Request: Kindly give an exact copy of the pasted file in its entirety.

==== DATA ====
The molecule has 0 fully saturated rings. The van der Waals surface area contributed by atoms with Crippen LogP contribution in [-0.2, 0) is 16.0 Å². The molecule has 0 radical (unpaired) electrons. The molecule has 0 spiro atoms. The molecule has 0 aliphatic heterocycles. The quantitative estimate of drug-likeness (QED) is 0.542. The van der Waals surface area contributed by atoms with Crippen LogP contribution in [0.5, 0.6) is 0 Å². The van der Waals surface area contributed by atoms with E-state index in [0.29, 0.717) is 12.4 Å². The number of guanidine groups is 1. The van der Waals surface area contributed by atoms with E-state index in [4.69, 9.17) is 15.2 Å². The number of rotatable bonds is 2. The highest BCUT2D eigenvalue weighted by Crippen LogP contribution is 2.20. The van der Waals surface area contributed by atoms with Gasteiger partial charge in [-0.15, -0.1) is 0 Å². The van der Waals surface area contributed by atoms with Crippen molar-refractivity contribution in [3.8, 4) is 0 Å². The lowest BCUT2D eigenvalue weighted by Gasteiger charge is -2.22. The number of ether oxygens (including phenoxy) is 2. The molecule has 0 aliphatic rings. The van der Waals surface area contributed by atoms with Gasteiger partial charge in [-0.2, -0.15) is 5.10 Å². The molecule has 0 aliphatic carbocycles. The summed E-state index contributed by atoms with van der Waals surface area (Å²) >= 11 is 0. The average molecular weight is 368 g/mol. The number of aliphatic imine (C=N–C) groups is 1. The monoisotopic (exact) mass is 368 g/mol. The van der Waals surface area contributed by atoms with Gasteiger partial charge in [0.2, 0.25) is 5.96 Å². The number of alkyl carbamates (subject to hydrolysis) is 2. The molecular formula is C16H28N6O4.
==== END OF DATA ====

The molecule has 0 fully saturated rings. The van der Waals surface area contributed by atoms with Crippen LogP contribution in [-0.2, 0) is 16.0 Å². The molecule has 0 radical (unpaired) electrons. The molecule has 0 spiro atoms. The molecule has 0 aliphatic heterocycles. The quantitative estimate of drug-likeness (QED) is 0.542. The van der Waals surface area contributed by atoms with Crippen LogP contribution in [0.5, 0.6) is 0 Å². The van der Waals surface area contributed by atoms with E-state index in [0.29, 0.717) is 12.4 Å². The number of guanidine groups is 1. The van der Waals surface area contributed by atoms with E-state index in [4.69, 9.17) is 15.2 Å². The number of rotatable bonds is 2. The highest BCUT2D eigenvalue weighted by Crippen LogP contribution is 2.20. The van der Waals surface area contributed by atoms with Gasteiger partial charge in [-0.15, -0.1) is 0 Å². The van der Waals surface area contributed by atoms with Crippen molar-refractivity contribution in [3.8, 4) is 0 Å². The lowest BCUT2D eigenvalue weighted by Gasteiger charge is -2.22. The number of ether oxygens (including phenoxy) is 2. The molecule has 0 aliphatic rings. The van der Waals surface area contributed by atoms with Gasteiger partial charge in [-0.2, -0.15) is 5.10 Å². The molecule has 0 aliphatic carbocycles. The summed E-state index contributed by atoms with van der Waals surface area (Å²) >= 11 is 0. The average molecular weight is 368 g/mol. The number of aliphatic imine (C=N–C) groups is 1. The monoisotopic (exact) mass is 368 g/mol. The van der Waals surface area contributed by atoms with Gasteiger partial charge in [0.2, 0.25) is 5.96 Å². The number of alkyl carbamates (subject to hydrolysis) is 2. The molecular formula is C16H28N6O4.